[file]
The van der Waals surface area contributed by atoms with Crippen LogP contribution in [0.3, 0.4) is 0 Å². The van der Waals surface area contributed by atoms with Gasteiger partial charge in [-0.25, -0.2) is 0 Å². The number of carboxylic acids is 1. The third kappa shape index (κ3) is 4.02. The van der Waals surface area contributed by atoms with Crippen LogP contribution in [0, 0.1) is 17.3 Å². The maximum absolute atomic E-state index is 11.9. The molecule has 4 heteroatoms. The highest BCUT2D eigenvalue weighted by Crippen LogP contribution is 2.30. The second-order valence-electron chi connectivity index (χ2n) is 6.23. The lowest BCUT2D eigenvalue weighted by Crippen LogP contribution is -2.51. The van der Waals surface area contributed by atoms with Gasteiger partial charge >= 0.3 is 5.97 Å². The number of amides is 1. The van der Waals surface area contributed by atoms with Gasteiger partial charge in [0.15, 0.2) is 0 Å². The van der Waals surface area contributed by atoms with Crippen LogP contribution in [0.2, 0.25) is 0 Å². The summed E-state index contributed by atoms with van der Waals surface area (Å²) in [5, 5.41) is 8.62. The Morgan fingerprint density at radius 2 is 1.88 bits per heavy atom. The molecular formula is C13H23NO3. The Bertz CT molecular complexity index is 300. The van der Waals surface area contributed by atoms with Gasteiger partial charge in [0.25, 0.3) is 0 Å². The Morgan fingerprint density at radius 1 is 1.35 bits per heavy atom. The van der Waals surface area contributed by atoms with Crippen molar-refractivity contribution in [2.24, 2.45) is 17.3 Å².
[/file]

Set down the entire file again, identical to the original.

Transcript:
The van der Waals surface area contributed by atoms with Crippen LogP contribution in [0.3, 0.4) is 0 Å². The van der Waals surface area contributed by atoms with Gasteiger partial charge in [-0.25, -0.2) is 0 Å². The number of carboxylic acids is 1. The third kappa shape index (κ3) is 4.02. The van der Waals surface area contributed by atoms with Crippen LogP contribution in [0, 0.1) is 17.3 Å². The maximum absolute atomic E-state index is 11.9. The molecule has 4 heteroatoms. The highest BCUT2D eigenvalue weighted by Crippen LogP contribution is 2.30. The second-order valence-electron chi connectivity index (χ2n) is 6.23. The lowest BCUT2D eigenvalue weighted by Crippen LogP contribution is -2.51. The van der Waals surface area contributed by atoms with Gasteiger partial charge >= 0.3 is 5.97 Å². The number of amides is 1. The van der Waals surface area contributed by atoms with Gasteiger partial charge in [0.15, 0.2) is 0 Å². The van der Waals surface area contributed by atoms with Crippen LogP contribution in [0.2, 0.25) is 0 Å². The summed E-state index contributed by atoms with van der Waals surface area (Å²) in [5, 5.41) is 8.62. The Morgan fingerprint density at radius 2 is 1.88 bits per heavy atom. The molecular formula is C13H23NO3. The Bertz CT molecular complexity index is 300. The van der Waals surface area contributed by atoms with Gasteiger partial charge in [0.25, 0.3) is 0 Å². The Morgan fingerprint density at radius 1 is 1.35 bits per heavy atom. The van der Waals surface area contributed by atoms with Crippen molar-refractivity contribution in [2.24, 2.45) is 17.3 Å².